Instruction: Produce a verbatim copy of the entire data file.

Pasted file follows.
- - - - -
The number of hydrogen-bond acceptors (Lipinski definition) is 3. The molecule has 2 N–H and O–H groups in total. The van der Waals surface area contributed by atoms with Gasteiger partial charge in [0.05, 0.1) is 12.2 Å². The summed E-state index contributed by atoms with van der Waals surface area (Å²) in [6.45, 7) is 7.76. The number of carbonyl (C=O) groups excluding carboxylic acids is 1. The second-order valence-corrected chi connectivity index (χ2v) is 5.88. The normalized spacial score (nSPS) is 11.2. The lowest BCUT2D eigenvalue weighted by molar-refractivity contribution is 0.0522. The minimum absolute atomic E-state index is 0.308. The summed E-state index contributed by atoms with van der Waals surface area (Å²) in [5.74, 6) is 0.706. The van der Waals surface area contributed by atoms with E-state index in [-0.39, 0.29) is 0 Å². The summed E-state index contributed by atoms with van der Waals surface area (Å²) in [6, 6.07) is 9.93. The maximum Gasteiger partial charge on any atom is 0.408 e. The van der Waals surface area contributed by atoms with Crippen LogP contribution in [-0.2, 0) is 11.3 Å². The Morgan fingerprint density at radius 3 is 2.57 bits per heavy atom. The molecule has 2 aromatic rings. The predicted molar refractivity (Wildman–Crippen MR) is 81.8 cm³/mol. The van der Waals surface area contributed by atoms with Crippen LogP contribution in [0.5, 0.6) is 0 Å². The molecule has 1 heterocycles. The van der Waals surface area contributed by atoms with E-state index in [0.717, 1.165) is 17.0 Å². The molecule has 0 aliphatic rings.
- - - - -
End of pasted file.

The number of hydrogen-bond acceptors (Lipinski definition) is 3. The molecule has 2 N–H and O–H groups in total. The van der Waals surface area contributed by atoms with Gasteiger partial charge in [0.05, 0.1) is 12.2 Å². The summed E-state index contributed by atoms with van der Waals surface area (Å²) in [6.45, 7) is 7.76. The number of carbonyl (C=O) groups excluding carboxylic acids is 1. The second-order valence-corrected chi connectivity index (χ2v) is 5.88. The normalized spacial score (nSPS) is 11.2. The lowest BCUT2D eigenvalue weighted by molar-refractivity contribution is 0.0522. The minimum absolute atomic E-state index is 0.308. The summed E-state index contributed by atoms with van der Waals surface area (Å²) in [5.74, 6) is 0.706. The van der Waals surface area contributed by atoms with E-state index in [-0.39, 0.29) is 0 Å². The summed E-state index contributed by atoms with van der Waals surface area (Å²) in [6, 6.07) is 9.93. The maximum Gasteiger partial charge on any atom is 0.408 e. The van der Waals surface area contributed by atoms with Crippen LogP contribution in [-0.2, 0) is 11.3 Å². The Morgan fingerprint density at radius 3 is 2.57 bits per heavy atom. The molecule has 2 aromatic rings. The predicted molar refractivity (Wildman–Crippen MR) is 81.8 cm³/mol. The van der Waals surface area contributed by atoms with Crippen LogP contribution in [0.5, 0.6) is 0 Å². The molecule has 1 heterocycles. The van der Waals surface area contributed by atoms with E-state index in [0.717, 1.165) is 17.0 Å². The molecule has 0 aliphatic rings.